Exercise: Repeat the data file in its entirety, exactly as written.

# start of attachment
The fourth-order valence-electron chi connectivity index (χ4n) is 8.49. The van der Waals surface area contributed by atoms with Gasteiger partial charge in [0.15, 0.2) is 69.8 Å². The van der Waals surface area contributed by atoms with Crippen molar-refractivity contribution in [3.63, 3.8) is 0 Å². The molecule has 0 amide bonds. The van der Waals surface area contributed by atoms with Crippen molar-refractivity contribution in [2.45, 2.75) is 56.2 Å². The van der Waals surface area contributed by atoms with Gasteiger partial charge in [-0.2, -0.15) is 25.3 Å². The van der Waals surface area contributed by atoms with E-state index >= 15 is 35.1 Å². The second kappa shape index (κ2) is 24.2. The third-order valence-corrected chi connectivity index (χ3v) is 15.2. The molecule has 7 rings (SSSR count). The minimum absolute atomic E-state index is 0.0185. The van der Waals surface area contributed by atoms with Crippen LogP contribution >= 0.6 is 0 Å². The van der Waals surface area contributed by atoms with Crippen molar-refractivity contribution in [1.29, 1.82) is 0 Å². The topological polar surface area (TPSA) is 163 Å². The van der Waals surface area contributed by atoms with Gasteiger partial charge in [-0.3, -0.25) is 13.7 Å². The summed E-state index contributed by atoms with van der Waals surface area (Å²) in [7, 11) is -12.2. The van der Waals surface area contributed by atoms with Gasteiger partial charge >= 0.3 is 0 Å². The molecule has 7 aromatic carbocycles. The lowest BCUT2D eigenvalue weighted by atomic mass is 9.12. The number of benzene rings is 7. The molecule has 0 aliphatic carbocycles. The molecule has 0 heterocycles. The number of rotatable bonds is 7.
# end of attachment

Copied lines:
The fourth-order valence-electron chi connectivity index (χ4n) is 8.49. The van der Waals surface area contributed by atoms with Gasteiger partial charge in [0.15, 0.2) is 69.8 Å². The van der Waals surface area contributed by atoms with Crippen molar-refractivity contribution in [3.63, 3.8) is 0 Å². The molecule has 0 amide bonds. The van der Waals surface area contributed by atoms with Crippen molar-refractivity contribution in [2.45, 2.75) is 56.2 Å². The van der Waals surface area contributed by atoms with Gasteiger partial charge in [-0.2, -0.15) is 25.3 Å². The van der Waals surface area contributed by atoms with E-state index >= 15 is 35.1 Å². The second kappa shape index (κ2) is 24.2. The third-order valence-corrected chi connectivity index (χ3v) is 15.2. The molecule has 7 rings (SSSR count). The minimum absolute atomic E-state index is 0.0185. The van der Waals surface area contributed by atoms with Crippen LogP contribution >= 0.6 is 0 Å². The van der Waals surface area contributed by atoms with Crippen molar-refractivity contribution in [1.29, 1.82) is 0 Å². The topological polar surface area (TPSA) is 163 Å². The van der Waals surface area contributed by atoms with Gasteiger partial charge in [-0.3, -0.25) is 13.7 Å². The summed E-state index contributed by atoms with van der Waals surface area (Å²) in [7, 11) is -12.2. The van der Waals surface area contributed by atoms with Gasteiger partial charge >= 0.3 is 0 Å². The molecule has 7 aromatic carbocycles. The lowest BCUT2D eigenvalue weighted by atomic mass is 9.12. The number of benzene rings is 7. The molecule has 0 aliphatic carbocycles. The molecule has 0 heterocycles. The number of rotatable bonds is 7.